Hopefully, at some point over the past few days, you've had the opportunity to partake of a church service designed to celebrate the Christmas event, the miraculous birth of our Lord and Savior Jesus Christ. Hopefully, that service did not include Santa Claus or elves or reindeer.
But that's not a given.
More and more, as our churches are trying to bridge the gap between culture and Christ, we find ourselves in a tough spot around things like this. Many churches have gone the acculturation route and decided, hey, if it gets people in our doors, we're all for it. And they've adopted Santa for Christmas. In some churches, he even preached the sermon - standing right next to the manger.
Churches have their staff dress as elves and hand out gifts. Or dance around on stage. They bring in live reindeer for children to pet. Hey, there were animals in the manger, right? We're just...modifying the story a little bit to get more butts in the seats.
I will not mince words: if this is the kind of church service you're attending, you're attending the wrong kind of church service. And pastors, if this is the kind of church service you're pastoring, you're doing it wrong.
There is something to be said for using the culture to engage the world, but we have to be careful about how much we let the culture creep into the church itself. It's a far different thing to host a cultural Christmas event inside your building than it is to have a cultural Christmas service that's meant to glorify and worship Jesus.
If the world walks into our church and sees something not fundamentally different than they see when they walk into Wal-Mart, what's the point? Why should they be attracted to our church? Why should they come back after Christmas? If we're no different at all than the world that we live in, except that we offer eternal salvation at whatever price you choose to pay for it, we have cheapened not only the Cross of Christ, but the birth of Him, as well. Particularly in this season.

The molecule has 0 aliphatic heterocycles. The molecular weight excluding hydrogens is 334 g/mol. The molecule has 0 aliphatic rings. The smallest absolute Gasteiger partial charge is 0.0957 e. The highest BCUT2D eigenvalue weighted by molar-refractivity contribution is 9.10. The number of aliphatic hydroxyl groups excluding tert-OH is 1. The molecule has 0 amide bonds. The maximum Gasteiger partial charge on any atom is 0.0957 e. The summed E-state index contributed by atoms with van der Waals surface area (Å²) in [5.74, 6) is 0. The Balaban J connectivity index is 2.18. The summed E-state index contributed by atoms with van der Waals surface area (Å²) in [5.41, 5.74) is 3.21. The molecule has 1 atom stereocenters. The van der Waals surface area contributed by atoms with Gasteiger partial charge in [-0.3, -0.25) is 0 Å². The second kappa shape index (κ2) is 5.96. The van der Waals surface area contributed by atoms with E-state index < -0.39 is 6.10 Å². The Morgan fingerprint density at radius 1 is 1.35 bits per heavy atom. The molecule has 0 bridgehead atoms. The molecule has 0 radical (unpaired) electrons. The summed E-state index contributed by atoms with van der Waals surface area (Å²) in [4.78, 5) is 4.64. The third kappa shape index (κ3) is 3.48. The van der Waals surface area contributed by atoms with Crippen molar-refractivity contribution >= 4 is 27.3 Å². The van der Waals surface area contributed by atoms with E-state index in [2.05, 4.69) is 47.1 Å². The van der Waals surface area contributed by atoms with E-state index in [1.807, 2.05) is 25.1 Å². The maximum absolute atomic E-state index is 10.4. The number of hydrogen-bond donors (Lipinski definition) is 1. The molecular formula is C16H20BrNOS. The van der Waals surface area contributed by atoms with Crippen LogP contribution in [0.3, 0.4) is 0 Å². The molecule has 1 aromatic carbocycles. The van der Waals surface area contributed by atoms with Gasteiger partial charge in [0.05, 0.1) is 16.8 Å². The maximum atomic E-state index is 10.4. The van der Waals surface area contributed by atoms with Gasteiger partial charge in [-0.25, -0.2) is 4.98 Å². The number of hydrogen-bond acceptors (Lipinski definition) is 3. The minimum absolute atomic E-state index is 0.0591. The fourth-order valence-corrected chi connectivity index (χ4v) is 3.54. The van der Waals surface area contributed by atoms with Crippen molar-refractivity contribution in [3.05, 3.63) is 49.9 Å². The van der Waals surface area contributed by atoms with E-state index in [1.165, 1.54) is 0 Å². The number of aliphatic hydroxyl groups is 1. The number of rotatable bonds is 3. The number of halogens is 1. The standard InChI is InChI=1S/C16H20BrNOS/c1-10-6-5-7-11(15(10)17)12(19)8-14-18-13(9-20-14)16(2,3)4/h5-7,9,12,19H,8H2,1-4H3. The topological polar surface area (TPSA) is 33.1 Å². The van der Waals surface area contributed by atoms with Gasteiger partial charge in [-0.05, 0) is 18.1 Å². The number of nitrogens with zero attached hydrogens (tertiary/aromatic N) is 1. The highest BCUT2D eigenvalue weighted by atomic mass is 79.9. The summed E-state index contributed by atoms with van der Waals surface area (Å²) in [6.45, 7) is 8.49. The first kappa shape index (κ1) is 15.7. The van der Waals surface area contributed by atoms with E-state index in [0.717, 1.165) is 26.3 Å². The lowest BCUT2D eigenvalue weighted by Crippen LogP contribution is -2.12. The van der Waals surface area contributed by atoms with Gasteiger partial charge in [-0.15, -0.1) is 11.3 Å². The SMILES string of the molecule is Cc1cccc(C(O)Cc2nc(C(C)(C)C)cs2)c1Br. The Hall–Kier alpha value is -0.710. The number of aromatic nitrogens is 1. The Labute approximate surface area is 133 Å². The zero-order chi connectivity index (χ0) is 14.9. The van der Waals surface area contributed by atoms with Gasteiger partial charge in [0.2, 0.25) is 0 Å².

The argument, of course, is Paul. Paul was a master at cultural contextualization. He went to the hill where the Greeks were worshiping all of their gods and used one of their own statues as an entry point into the Gospel. He said that he became all things to all people in the hopes that he might save some. Shouldn't we do the same?
Yes, but no. We have sold ourselves, and our churches, out in an effort to be all things to all people, and in doing so, we have become nothing at all.
You'll notice that when Paul engaged the Greeks at the worship of their own gods, he did not then drag those god statues into the synagogue or into the church and set them up so that he could bring the people with him. He didn't change the fundamental nature of the church into all things to all people; he only changed what he was doing. The message he preached was spot on. The Christ he proclaimed was non-negotiable. Jesus was never buried or hidden or wrapped in culture.
He was wrapped in swaddling clothes and a crown of thorns. Every time.
That's just not the case the way we're doing it. I think sometimes, our churches get more enamored with the idea that the people ought to love our churches than we are with the idea that the people ought to love our Christ. We think we have to get them to be part of our churches before we can get them to know and love our Christ.
So we work really hard to make our churches "relevant" and "cutting-edge" and "seeker-sensitive," which are all nice, clean, church-y ways to say..."cultural." We make our churches an event, and we push aside the Christ event (whatever the season) for our own sake. We'll hook them later, we say. Right now, we just have to get them in.
Ho, ho, ho.
You want to know the truth? I mean, can I tell you something? If we can get the people to love our Christ, they'll come to our churches. If we tell them who He is, really put Him on display, they won't be able to resist. There's always been something compelling about our Lord; we don't need to wrap that up in any kind of programs.
Preach the Gospel. Proclaim the Lord. Love people. Extend grace. Offer forgiveness. Be present. Be radical. Radical - the Gospel has always been radical. It's never needed culture to make it that.
Be Christian, and the people will come. And you'll be offering them something they can't get anywhere else, something that matters more than anything they could ever pick up at the Wal-Mart, even this time of year.
Get Santa off your stages. Put the elf costume away. Forget the reindeer.
If a manger was enough for Christ, it's enough for His church. Yes, even today.